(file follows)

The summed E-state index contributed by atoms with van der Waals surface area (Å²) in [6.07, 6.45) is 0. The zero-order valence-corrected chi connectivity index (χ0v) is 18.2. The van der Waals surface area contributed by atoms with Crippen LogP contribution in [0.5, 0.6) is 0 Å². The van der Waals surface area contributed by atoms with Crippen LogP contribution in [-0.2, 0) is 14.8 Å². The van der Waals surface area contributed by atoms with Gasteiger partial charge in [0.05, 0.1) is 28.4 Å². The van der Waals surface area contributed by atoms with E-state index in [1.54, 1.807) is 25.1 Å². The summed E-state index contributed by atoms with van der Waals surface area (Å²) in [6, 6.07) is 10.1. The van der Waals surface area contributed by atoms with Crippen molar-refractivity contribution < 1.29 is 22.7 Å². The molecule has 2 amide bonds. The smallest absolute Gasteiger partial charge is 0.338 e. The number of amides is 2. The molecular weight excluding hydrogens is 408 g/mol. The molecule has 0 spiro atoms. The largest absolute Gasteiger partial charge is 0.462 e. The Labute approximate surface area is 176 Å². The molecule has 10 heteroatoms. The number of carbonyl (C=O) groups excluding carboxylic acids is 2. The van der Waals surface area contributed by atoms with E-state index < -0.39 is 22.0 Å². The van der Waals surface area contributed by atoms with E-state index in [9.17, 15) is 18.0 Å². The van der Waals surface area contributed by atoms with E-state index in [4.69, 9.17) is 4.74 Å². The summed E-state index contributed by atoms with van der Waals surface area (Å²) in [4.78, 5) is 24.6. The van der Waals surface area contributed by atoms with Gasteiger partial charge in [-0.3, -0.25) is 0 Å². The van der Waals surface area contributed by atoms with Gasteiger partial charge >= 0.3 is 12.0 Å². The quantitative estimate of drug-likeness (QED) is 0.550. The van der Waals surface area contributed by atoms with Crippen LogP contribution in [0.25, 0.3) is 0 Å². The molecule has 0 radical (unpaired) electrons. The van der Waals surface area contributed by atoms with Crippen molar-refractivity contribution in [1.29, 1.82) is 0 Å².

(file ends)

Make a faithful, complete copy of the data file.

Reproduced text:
The summed E-state index contributed by atoms with van der Waals surface area (Å²) in [6.07, 6.45) is 0. The zero-order valence-corrected chi connectivity index (χ0v) is 18.2. The van der Waals surface area contributed by atoms with Crippen LogP contribution in [0.5, 0.6) is 0 Å². The van der Waals surface area contributed by atoms with Crippen LogP contribution in [-0.2, 0) is 14.8 Å². The van der Waals surface area contributed by atoms with Gasteiger partial charge in [0.05, 0.1) is 28.4 Å². The van der Waals surface area contributed by atoms with E-state index in [1.54, 1.807) is 25.1 Å². The summed E-state index contributed by atoms with van der Waals surface area (Å²) in [6, 6.07) is 10.1. The van der Waals surface area contributed by atoms with Crippen molar-refractivity contribution < 1.29 is 22.7 Å². The molecule has 2 amide bonds. The smallest absolute Gasteiger partial charge is 0.338 e. The number of amides is 2. The molecular weight excluding hydrogens is 408 g/mol. The molecule has 0 spiro atoms. The largest absolute Gasteiger partial charge is 0.462 e. The Labute approximate surface area is 176 Å². The molecule has 10 heteroatoms. The number of carbonyl (C=O) groups excluding carboxylic acids is 2. The van der Waals surface area contributed by atoms with E-state index < -0.39 is 22.0 Å². The van der Waals surface area contributed by atoms with E-state index in [9.17, 15) is 18.0 Å². The van der Waals surface area contributed by atoms with E-state index in [4.69, 9.17) is 4.74 Å². The summed E-state index contributed by atoms with van der Waals surface area (Å²) in [4.78, 5) is 24.6. The van der Waals surface area contributed by atoms with Gasteiger partial charge in [-0.3, -0.25) is 0 Å². The van der Waals surface area contributed by atoms with Gasteiger partial charge >= 0.3 is 12.0 Å². The quantitative estimate of drug-likeness (QED) is 0.550. The van der Waals surface area contributed by atoms with Crippen LogP contribution in [0.25, 0.3) is 0 Å². The molecule has 0 radical (unpaired) electrons. The van der Waals surface area contributed by atoms with Crippen molar-refractivity contribution in [1.29, 1.82) is 0 Å².